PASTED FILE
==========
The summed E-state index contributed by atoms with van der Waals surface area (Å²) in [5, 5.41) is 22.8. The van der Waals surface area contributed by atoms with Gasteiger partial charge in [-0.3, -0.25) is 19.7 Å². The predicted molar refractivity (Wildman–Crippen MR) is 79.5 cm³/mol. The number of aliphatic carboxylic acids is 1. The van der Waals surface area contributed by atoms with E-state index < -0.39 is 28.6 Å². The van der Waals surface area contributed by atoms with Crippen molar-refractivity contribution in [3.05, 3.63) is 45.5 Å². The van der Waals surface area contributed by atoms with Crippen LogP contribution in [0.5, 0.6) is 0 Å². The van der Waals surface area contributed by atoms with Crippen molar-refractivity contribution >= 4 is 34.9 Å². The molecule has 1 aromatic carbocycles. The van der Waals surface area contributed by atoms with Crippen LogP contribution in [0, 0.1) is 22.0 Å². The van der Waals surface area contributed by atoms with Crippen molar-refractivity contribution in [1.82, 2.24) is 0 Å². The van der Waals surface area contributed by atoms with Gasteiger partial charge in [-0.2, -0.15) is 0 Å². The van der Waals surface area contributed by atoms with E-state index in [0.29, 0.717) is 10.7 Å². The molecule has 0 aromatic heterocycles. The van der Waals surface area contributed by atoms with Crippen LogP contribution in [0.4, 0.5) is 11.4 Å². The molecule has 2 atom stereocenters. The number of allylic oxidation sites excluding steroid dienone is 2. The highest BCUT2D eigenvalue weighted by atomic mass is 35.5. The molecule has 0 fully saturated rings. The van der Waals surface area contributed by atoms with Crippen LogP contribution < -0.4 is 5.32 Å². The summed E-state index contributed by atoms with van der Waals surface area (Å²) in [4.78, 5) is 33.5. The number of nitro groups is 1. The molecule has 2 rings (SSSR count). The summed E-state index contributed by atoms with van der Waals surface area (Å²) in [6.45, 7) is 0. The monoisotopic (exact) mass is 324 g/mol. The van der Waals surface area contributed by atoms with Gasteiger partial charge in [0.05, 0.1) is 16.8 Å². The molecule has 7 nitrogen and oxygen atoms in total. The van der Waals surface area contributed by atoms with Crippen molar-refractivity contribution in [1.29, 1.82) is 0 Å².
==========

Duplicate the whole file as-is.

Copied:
The summed E-state index contributed by atoms with van der Waals surface area (Å²) in [5, 5.41) is 22.8. The van der Waals surface area contributed by atoms with Gasteiger partial charge in [-0.3, -0.25) is 19.7 Å². The predicted molar refractivity (Wildman–Crippen MR) is 79.5 cm³/mol. The number of aliphatic carboxylic acids is 1. The van der Waals surface area contributed by atoms with E-state index < -0.39 is 28.6 Å². The van der Waals surface area contributed by atoms with Crippen molar-refractivity contribution in [3.05, 3.63) is 45.5 Å². The van der Waals surface area contributed by atoms with Crippen LogP contribution in [0.5, 0.6) is 0 Å². The van der Waals surface area contributed by atoms with Crippen molar-refractivity contribution >= 4 is 34.9 Å². The molecule has 1 aromatic carbocycles. The van der Waals surface area contributed by atoms with Crippen LogP contribution in [0, 0.1) is 22.0 Å². The van der Waals surface area contributed by atoms with Crippen molar-refractivity contribution in [1.82, 2.24) is 0 Å². The van der Waals surface area contributed by atoms with Gasteiger partial charge in [-0.2, -0.15) is 0 Å². The van der Waals surface area contributed by atoms with E-state index in [0.29, 0.717) is 10.7 Å². The molecule has 0 aromatic heterocycles. The van der Waals surface area contributed by atoms with Crippen LogP contribution in [0.4, 0.5) is 11.4 Å². The molecule has 2 atom stereocenters. The number of allylic oxidation sites excluding steroid dienone is 2. The highest BCUT2D eigenvalue weighted by atomic mass is 35.5. The molecule has 0 fully saturated rings. The van der Waals surface area contributed by atoms with Crippen LogP contribution < -0.4 is 5.32 Å². The summed E-state index contributed by atoms with van der Waals surface area (Å²) in [4.78, 5) is 33.5. The number of nitro groups is 1. The molecule has 2 rings (SSSR count). The summed E-state index contributed by atoms with van der Waals surface area (Å²) in [6.45, 7) is 0. The monoisotopic (exact) mass is 324 g/mol. The van der Waals surface area contributed by atoms with Gasteiger partial charge in [0.05, 0.1) is 16.8 Å². The molecule has 7 nitrogen and oxygen atoms in total. The van der Waals surface area contributed by atoms with Crippen molar-refractivity contribution in [1.29, 1.82) is 0 Å².